Freelancer vs. Consultant? What’s the Difference?

Are you a freelancer or a consultant? The distinction between the two terms might not appear overly important at first blush. But in a world where words have the ability to shape our own behavior and the attitudes of the people around you, how you define yourself as a contract worker can actually impact your work environment, your earnings, and the way your customers treat you.

First let’s talk about definitions. The term freelance or free lance, has its roots in the ancient days of horsemen and knights, where independent mercenary soldiers acted on behalf of a king for money. The term today continues to describe, according to “Merriam-Webster’s Collegiate Dictionary,” “A person who pursues a profession without a long-term commitment to any one employer.” Consultant, on the other hand, is a more modern term to define someone who “consults” or “one who gives professional advice or services,” to quote Webster’s. The term implies a certain amount of expertise, while certainly freelancers and consultants have knowhow.

These days the terms freelancer and consultant are often used interchangeably. But there are some key distinctions:

  • A freelancer is someone who usually works at home and the work comes to them. They use and own their own tools and are responsible for maintaining them. A consultant–described perhaps as a more transient type of employee, likely works in client’s office with tools owned by the client. The client controls the tasks you work on and the timeline.
  • Consultants may broker themselves through staffing or consulting firms or may sometimes seek out clients independently without an intermediary. They may also get three to four W2s at the end of the year, according to Dan Pink, author of the book “free Agent Nation,” which discusses the growing ranks of self-employed people. These consultants could be almost considered like temporary employees, part of a company’s contingent staff.

Crucial for the economic viability of independent contractor–whether freelancer or consultant–is the ability to stay employed. Even as a consultant contracted with a staffing firm, the minute you start costing the firm money and stop making them money, you have a bulls eye on your back, and are at risk being unemployed.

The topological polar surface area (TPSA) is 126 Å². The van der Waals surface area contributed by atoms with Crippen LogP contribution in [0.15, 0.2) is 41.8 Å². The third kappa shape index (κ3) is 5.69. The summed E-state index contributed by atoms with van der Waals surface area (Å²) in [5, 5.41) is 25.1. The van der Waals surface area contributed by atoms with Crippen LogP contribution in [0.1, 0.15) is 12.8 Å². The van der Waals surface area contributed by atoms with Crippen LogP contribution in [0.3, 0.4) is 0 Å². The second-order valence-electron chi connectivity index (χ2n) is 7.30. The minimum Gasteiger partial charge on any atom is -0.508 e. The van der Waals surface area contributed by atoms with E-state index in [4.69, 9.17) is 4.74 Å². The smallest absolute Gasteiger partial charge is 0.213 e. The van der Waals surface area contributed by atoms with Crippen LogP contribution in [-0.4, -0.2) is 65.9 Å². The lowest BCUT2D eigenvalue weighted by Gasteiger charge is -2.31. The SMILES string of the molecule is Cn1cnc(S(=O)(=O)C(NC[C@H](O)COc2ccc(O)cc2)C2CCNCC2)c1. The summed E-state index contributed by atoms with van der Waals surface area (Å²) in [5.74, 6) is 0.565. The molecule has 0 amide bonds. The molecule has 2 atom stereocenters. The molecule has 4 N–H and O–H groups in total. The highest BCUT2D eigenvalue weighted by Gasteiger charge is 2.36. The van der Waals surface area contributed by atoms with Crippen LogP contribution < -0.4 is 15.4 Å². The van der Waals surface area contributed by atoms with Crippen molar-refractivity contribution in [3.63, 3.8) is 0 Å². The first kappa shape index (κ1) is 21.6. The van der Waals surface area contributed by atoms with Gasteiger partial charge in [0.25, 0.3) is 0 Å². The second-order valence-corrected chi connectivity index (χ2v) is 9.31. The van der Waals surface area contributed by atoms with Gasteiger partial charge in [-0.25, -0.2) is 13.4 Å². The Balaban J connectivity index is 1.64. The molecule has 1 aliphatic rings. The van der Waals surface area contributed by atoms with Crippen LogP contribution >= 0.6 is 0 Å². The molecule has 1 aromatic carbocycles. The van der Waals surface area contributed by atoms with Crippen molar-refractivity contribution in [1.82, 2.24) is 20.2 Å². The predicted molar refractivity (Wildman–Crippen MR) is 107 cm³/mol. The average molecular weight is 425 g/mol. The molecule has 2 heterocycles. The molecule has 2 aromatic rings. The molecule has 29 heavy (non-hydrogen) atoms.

So to protect yourself, we have developed the Consultants Bill of Rights for those people who work as a consultant and who broker themselves through consulting or staffing firms.

The Consultants Bill of Rights includes:

  • The ability to decide what projects you work on;
  • The ability to decide when and where you work;
  • The ability to decide how much work you do in a year;
  • The ability to know and influence your bill rate to end clients;

You should have your own 401k or SEP retirement account and a rainy day fund.

The point of The Consultants Bill of Rights is not to badger or harass staffing companies, nor to be a Prima Donna. Simply put, THE CONSULTANTS Bill of Rights is your reminder to go the extra mile to ensure your security and happiness as part of the independent workforce.

Ten years ago, all staffing firms would tell you when and where to work. It didn’t matter that you had to make a two-hour commute through the winter, you did it.

But today, the consultant has to be in charge of knowing the market so that the attractive gigs keep coming your way.

With so many staffing firms to broker you, and with so much contract work around, there’s no reason to be at the mercy of anyone.

As an independent contractor, “You’re The Man.” You’re making more money, you have more control over who you work for, more control over the types of projects you work for, and you should even have a say over what your billing rate to end clients is going to be. If not, you may find a staffing firm pricing you right out of the market and out of some gigs that you might want.

You’re beholden to stay on top of the market rates, using tools such as‘s Rate Exchange, where you can report the details of your engagement and compare yourself instantly with other people in your market.

At the end of the day, whether you’re a freelancer or a consultant, you’re the responsible party for making a bright and successful future for yourself – no one else.